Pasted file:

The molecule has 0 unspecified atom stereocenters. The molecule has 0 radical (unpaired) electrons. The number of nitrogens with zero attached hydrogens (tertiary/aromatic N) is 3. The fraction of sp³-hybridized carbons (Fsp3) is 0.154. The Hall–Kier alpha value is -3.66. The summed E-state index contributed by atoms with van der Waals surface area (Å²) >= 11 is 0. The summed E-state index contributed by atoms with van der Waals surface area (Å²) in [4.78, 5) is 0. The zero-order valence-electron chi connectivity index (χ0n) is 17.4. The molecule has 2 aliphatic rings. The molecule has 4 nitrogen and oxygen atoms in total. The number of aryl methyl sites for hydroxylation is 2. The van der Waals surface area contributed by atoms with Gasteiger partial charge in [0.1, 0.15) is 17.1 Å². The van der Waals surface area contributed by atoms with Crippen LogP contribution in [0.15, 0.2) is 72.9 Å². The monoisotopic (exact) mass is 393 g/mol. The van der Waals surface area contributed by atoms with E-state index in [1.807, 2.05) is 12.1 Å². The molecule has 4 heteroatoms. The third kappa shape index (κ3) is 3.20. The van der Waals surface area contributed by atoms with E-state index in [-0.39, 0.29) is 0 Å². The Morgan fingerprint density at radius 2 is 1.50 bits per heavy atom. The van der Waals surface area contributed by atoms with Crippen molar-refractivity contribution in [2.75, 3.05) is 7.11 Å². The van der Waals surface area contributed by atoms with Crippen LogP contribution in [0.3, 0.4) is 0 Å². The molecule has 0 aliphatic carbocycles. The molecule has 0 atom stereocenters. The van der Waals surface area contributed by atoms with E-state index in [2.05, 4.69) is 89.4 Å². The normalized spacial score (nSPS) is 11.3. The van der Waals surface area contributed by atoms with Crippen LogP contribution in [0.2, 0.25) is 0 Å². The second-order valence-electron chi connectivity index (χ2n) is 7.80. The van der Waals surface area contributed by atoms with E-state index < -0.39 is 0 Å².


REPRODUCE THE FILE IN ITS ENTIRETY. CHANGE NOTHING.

The molecule has 0 unspecified atom stereocenters. The molecule has 0 radical (unpaired) electrons. The number of nitrogens with zero attached hydrogens (tertiary/aromatic N) is 3. The fraction of sp³-hybridized carbons (Fsp3) is 0.154. The Hall–Kier alpha value is -3.66. The summed E-state index contributed by atoms with van der Waals surface area (Å²) >= 11 is 0. The summed E-state index contributed by atoms with van der Waals surface area (Å²) in [4.78, 5) is 0. The zero-order valence-electron chi connectivity index (χ0n) is 17.4. The molecule has 2 aliphatic rings. The molecule has 4 nitrogen and oxygen atoms in total. The number of aryl methyl sites for hydroxylation is 2. The van der Waals surface area contributed by atoms with Gasteiger partial charge in [0.1, 0.15) is 17.1 Å². The van der Waals surface area contributed by atoms with Crippen LogP contribution in [0.15, 0.2) is 72.9 Å². The monoisotopic (exact) mass is 393 g/mol. The van der Waals surface area contributed by atoms with E-state index in [1.807, 2.05) is 12.1 Å². The molecule has 4 heteroatoms. The third kappa shape index (κ3) is 3.20. The van der Waals surface area contributed by atoms with E-state index in [-0.39, 0.29) is 0 Å². The Morgan fingerprint density at radius 2 is 1.50 bits per heavy atom. The van der Waals surface area contributed by atoms with Crippen molar-refractivity contribution in [2.75, 3.05) is 7.11 Å². The van der Waals surface area contributed by atoms with Crippen LogP contribution in [0.3, 0.4) is 0 Å². The molecule has 0 aliphatic carbocycles. The molecule has 0 atom stereocenters. The van der Waals surface area contributed by atoms with E-state index in [2.05, 4.69) is 89.4 Å². The normalized spacial score (nSPS) is 11.3. The van der Waals surface area contributed by atoms with Crippen LogP contribution in [0.2, 0.25) is 0 Å². The second-order valence-electron chi connectivity index (χ2n) is 7.80. The van der Waals surface area contributed by atoms with E-state index < -0.39 is 0 Å².